Volvo Ocean Race: Telefonica right back in it
Positions at 0655 UTC:
|1||Groupama||Franck Cammas||36 59.800s||055 18.770w||11.8||62||691.5||0|
|2||Puma||Ken Read||36 53.880s||055 38.320w||12.5||63||694.8||3.3|
|3||Telefonica||Iker Martinez||38 45.680s||053 26.450w||12.5||47||748.6||57.1|
|4||Camper||Chris Nicholson||Suspended racing|
|5||Abu Dhabi||Ian Walker||42 17.680s||073 00.970w||12.5||15||2769.7||2078.2|
Groupama and Puma are continuing their match race up the coast of South America, now crossing the mouth of River Plate separating Argentina from Uruguay, with the French team back into the lead.
However all eyes are fixed on Telefonica which is continuing to steam up from astern. Unbelievably from being 412 miles astern when she resumed racing after her Cape Horn pitstop on Saturday night (UTC), the Spanish VO70 has closed to just 57.1 miles off the lead at the latest sched.
After Telefonica first closed in on Puma and Groupama through being in the stronger winds to the north of a Southern Ocean depression as the leaders were making slow progress avoiding an area of high pressure, so over the last 24 hours, as the trio have exited the Roaring Forties, they are now all into the same weather system. But while the two leaders have been forced to tack, with much time spent heading northwest on unfavourable starboard (taking Puma to within 20 miles of the Argentine coast in the early hours of this morning (UTC)), so by arriving later on the scene Telefonica has spent this entire period on port. This has left the Spanish VO70 some 130 miles further offshore than the leaders.
Navigator Andrew Cape commented: “We’ve got to be brutally honest really, it’s just been blind luck really. But we’re back in it, we’re here, and we’re not going to give up. There’s still a long way to go and things are never perfect around here so, there’s plenty of opportunities for something to happen, don’t ask me which way, good or bad, but they’re there. The next 24 hours is not fantastic, it’s just upwind for quite a long way. But once we’re settled in, we’ll just plug away at it. When it lines us, the variability that might come with that means you take one side or the other, getting lucky again or getting the right side could determine who is the winner."
Of the leaders Capey added: “I’m sure they’re sailing at 110%, but they are sailing each other because they don’t want to give the other boat a chance, so it does give us an opportunity to sail differently. Being in a different place, with forecasts that aren’t quite perfect means we’re in a pretty good place."
With less than 700 miles to go now until the boats reach the finish at Itajai in southern Brazil - on 7-8 April according to skipper Iker Martinez - so on Telefonica they have been reviewing the job list. Martinez expanded: “The main issue we'll have is how to remove these incredible reinforcements from the bow and we'll be getting the boat ready, back to the same shape it was in on day 1... but that's another story. The shore crew are now in Brazil making another mould for the boat, but this time it's an exterior mould in order to perform the best quality repair job in a short period of time. We want to be sailing by the 16th to test out the boat and the new rigging that we want to fit, as well as the in-port training... It's crazy... but it's all easier on shore as we've got more resources available."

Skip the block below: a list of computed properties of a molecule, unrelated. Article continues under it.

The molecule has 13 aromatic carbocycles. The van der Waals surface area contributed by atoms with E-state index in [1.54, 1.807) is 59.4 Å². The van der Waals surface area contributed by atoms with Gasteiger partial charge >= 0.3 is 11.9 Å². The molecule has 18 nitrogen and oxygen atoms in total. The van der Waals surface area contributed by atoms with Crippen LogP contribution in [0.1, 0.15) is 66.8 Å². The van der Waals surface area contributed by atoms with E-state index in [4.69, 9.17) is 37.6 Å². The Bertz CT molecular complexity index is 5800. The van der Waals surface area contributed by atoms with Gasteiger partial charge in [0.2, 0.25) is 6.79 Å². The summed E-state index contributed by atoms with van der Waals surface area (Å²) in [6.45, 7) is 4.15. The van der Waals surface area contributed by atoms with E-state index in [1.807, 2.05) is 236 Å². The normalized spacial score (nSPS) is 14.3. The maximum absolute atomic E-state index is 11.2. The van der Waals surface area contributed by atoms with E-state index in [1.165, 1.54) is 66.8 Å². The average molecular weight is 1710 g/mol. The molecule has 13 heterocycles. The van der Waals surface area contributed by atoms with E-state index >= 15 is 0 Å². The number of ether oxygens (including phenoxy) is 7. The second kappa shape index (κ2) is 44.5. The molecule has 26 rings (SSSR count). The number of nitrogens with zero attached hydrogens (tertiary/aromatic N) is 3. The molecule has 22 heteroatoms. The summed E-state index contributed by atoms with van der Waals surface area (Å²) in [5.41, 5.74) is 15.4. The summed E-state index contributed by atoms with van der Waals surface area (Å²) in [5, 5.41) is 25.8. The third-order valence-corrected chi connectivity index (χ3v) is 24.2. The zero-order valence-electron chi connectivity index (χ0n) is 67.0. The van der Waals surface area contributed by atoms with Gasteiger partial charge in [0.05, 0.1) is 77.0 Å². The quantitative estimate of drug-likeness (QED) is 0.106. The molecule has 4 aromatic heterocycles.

Weather-wise, at present the high has moved offshore with the wind in the north for the lead trio. However all of the crews are twiddling their thumbs awaiting the arrival of a front (associated with a depression deep in the Southern Ocean) that is due to cross them in the early hours of tomorrow morning. On the opposite side of this is a band of strong SSWerly winds and with another zone of high pressure forming over the South American continent, so this looks set to make for a fast downwind finish. It seems unlikely that Telefonica's luck is going to continue as one reason why the leaders have headed inshore is to be first to key into the favourable new breeze.
Meanwhile on the opposite side of South America, Camper has now reached Porto Montt where her shore team, led by Neil Cox, are leaping into action. Yesterday Cox said they had a team of six shore crew on stand-by plus an ultrasound technician who would work on the damaged hull. This could take from three to seven days.
Skipper Chris Nicholson said he was hopeful the team could complete the repairs and sail the remainder of the leg in time to compete in the Itajaí In-Port Race. “The sooner we get our repairs done, the sooner we get underway again. We’re looking forward to as much time as we can have in Itajaí before in-port racing, so we’re looking at two weeks down the track from now. We’ve still got 3,000 miles to go, it’s a long way, and we’ve already come a long way, so this is quite a marathon leg for us.”
Behind them Abu Dhabi Ocean Racing still are allegedly 'looking at their options', although judging from the fact that they are now also heading up Gulf of Corcovado in the direction Porto Montt one suspects they are lining up for a pitstop too. Oddly they haven't suspended racing...